What’s even more sad is that the situation has only gotten worse since the film was made in 2015: the 2019 protests against corruption and political incompetence, the 2020 port explosion that destroyed a large part of central Beirut, the 2021 energy crisis “fueled” by an energy mafia blocking grid operations. The Lebanese pound has lost 99% of its value.

I give this documentary FIVE STARS for its useful investigation into the many causes and effects of water mismanagement in a country that is (basically) a failed state.

Interesting stuff

  1. Credit card reward programs are a tax on the poor
  2. The humanities need to go back to basics: an empty room, a group, a conversation): “You simply cannot sustain a serious humanism as an integral part of a digitalized culture
  3. Think: The Netherlands had more sunshine in 2022 than in any year since records began (1965) as well as a shortage of rain. The transformation into California continues!
  4. Read: Another study on masks: Not sure if they work for the population, but pretty sure they work on individuals. Thanks for the confusion.
  5. Read: Why we usually can’t tell when a review is fake
  6. Read: Dating apps helped us meet each other, but “revenge bans” (plus’s monopoly power) can isolate you from that scene.
  7. Read: San Francisco is thinking of reparations to Blacks for discrimination (not slavery). Although justice is certainly worthwhile, I think that efforts based on race (a concept lacking objective definition) are inferior compared to those aimed at poverty. I worry that SF’S politicians are pursuing an “eracist” policy of signaling virtue as a means of closing the topic (using citizen’s money) and walking away, guilt free.

H/T to CD

Too much bread, too many circuses

We humans have mastered survival and adaptation. We’ve gone further, to thrive, by developing religion and states, bureaucracy and markets.

Now we have easy access to the sugar highs and social signals that were rare and valuable in the survival and social eras, respectively. But the mass market version of these pursuits means that everyone’s party is disrupting everyone else’s. We’re hearing more cacophony than music. We’re experiencing more destruction than development.

And we’re not gonna stop. We’re addicted to gluttony. Poor people are obese. How can a poor person get fat? By living in a system where you trade debt for calories and pay billions for insulin.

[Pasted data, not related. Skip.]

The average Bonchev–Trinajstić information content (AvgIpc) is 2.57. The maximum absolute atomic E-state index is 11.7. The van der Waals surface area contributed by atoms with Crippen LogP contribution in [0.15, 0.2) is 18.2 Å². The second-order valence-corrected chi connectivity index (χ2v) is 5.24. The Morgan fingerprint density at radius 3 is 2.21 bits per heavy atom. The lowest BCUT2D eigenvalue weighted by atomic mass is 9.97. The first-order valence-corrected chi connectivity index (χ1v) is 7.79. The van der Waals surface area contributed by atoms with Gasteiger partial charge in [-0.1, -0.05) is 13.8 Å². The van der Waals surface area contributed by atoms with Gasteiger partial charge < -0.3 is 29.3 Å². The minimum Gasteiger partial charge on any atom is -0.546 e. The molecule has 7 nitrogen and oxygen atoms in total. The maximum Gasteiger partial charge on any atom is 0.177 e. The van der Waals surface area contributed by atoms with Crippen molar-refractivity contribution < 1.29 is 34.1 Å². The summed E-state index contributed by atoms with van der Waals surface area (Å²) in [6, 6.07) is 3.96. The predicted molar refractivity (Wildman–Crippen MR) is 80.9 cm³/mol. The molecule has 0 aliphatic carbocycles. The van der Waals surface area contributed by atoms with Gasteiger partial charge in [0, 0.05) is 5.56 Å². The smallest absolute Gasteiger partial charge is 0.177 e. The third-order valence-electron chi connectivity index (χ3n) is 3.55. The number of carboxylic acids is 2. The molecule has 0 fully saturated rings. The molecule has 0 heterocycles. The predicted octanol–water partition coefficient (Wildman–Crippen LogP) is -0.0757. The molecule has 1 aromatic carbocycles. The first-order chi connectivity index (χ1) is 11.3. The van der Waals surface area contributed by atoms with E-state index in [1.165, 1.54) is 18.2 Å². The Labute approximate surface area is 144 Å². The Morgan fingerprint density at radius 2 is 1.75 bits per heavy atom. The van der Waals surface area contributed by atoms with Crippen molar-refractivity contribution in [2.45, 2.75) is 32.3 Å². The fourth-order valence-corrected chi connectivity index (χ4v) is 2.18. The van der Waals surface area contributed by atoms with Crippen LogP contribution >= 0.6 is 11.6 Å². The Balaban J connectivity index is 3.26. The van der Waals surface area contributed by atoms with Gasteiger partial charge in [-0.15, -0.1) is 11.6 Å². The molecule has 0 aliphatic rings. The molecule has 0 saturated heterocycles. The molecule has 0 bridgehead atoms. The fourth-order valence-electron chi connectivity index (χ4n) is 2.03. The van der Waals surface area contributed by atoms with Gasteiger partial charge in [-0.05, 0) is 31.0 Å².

And then there are the bells and whistles of over-consumption: formal dining (never used), collections (never touched), three-car garages (no space for cars), and parties that burn down forests, blow out kitchens and bankrupt the hosts.

At the polls, we vote for more of the same: Populists promising that the party can go on, that consequences are for suckers, that we can have all the rope we want… to hang ourselves.

Roman emperors had a policy of pane e circu — or bread and circuses — that kept the masses busy with stuffing their faces and laughing at tragedy while the elites did what they wanted. The emperor paid a lot, but everyone preferred parties to hard work or self-denial.

In these modern times, many of us have the buying power of emperors and the discipline of children. We’re fat and unsatisfied. Influencers and saviors are everywhere, promising a good time for $19.99, but we remain unfulfilled.

Money can’t buy you love — and it can’t replace the ecosystems that allow us to live — let alone party.

We — petty, drunken emperors — are going to have a very bad hangover when the bread runs out, and the circus is washed away.

Be careful what you ask for.

Interesting stuff

  1. Watch one of Trevor Noah’s best analyses: Trump the African president
  2. Listen to The Capitalisn’t Of Consulting: McKinsey And Beyond
  3. Read about new (effective) weight loss drugs. I can haz cheezburger? Related: Eye-care cream is expensive due to marketing, not quality.
  4. Sorry racists skin-tone fetishists: Early Dutch were dark-skinned and blue-eyed
  5. Read: The vertical farming bubble is popping
  6. Q: Is South Africa as dangerous as the media makes it out to be? A: Worse.